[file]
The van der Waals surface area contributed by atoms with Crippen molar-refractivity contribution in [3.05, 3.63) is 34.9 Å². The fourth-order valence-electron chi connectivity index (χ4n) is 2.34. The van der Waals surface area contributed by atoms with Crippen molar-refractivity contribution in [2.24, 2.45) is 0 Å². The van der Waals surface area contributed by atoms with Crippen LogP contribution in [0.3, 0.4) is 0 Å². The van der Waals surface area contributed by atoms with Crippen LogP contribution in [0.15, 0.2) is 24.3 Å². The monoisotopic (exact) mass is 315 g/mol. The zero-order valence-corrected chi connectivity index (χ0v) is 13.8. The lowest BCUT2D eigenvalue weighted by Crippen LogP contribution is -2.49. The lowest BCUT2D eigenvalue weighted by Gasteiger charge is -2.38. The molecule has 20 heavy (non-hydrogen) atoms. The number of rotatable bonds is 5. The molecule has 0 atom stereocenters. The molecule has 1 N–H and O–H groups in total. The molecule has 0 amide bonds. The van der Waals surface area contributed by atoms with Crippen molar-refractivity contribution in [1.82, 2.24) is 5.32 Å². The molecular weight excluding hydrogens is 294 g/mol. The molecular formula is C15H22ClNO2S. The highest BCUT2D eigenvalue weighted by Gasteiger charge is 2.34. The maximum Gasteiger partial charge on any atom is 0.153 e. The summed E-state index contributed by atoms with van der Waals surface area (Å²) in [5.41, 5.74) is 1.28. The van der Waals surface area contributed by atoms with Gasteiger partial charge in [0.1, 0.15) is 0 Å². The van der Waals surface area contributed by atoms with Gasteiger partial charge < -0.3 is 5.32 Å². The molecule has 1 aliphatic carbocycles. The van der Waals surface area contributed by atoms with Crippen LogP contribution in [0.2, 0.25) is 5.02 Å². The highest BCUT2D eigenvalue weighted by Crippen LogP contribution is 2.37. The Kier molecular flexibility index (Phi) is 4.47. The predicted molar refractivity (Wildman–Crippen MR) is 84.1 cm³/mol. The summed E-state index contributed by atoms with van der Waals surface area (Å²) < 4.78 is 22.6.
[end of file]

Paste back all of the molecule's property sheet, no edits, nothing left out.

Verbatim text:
The van der Waals surface area contributed by atoms with Crippen molar-refractivity contribution in [3.05, 3.63) is 34.9 Å². The fourth-order valence-electron chi connectivity index (χ4n) is 2.34. The van der Waals surface area contributed by atoms with Crippen molar-refractivity contribution in [2.24, 2.45) is 0 Å². The van der Waals surface area contributed by atoms with Crippen LogP contribution in [0.3, 0.4) is 0 Å². The van der Waals surface area contributed by atoms with Crippen LogP contribution in [0.15, 0.2) is 24.3 Å². The monoisotopic (exact) mass is 315 g/mol. The zero-order valence-corrected chi connectivity index (χ0v) is 13.8. The lowest BCUT2D eigenvalue weighted by Crippen LogP contribution is -2.49. The lowest BCUT2D eigenvalue weighted by Gasteiger charge is -2.38. The molecule has 20 heavy (non-hydrogen) atoms. The number of rotatable bonds is 5. The molecule has 0 atom stereocenters. The molecule has 1 N–H and O–H groups in total. The molecule has 0 amide bonds. The van der Waals surface area contributed by atoms with Crippen molar-refractivity contribution in [1.82, 2.24) is 5.32 Å². The molecular weight excluding hydrogens is 294 g/mol. The molecular formula is C15H22ClNO2S. The highest BCUT2D eigenvalue weighted by Gasteiger charge is 2.34. The maximum Gasteiger partial charge on any atom is 0.153 e. The summed E-state index contributed by atoms with van der Waals surface area (Å²) in [5.41, 5.74) is 1.28. The van der Waals surface area contributed by atoms with Gasteiger partial charge in [0.1, 0.15) is 0 Å². The van der Waals surface area contributed by atoms with Gasteiger partial charge < -0.3 is 5.32 Å². The molecule has 1 aliphatic carbocycles. The van der Waals surface area contributed by atoms with Crippen LogP contribution in [0.2, 0.25) is 5.02 Å². The highest BCUT2D eigenvalue weighted by Crippen LogP contribution is 2.37. The Kier molecular flexibility index (Phi) is 4.47. The predicted molar refractivity (Wildman–Crippen MR) is 84.1 cm³/mol. The summed E-state index contributed by atoms with van der Waals surface area (Å²) < 4.78 is 22.6.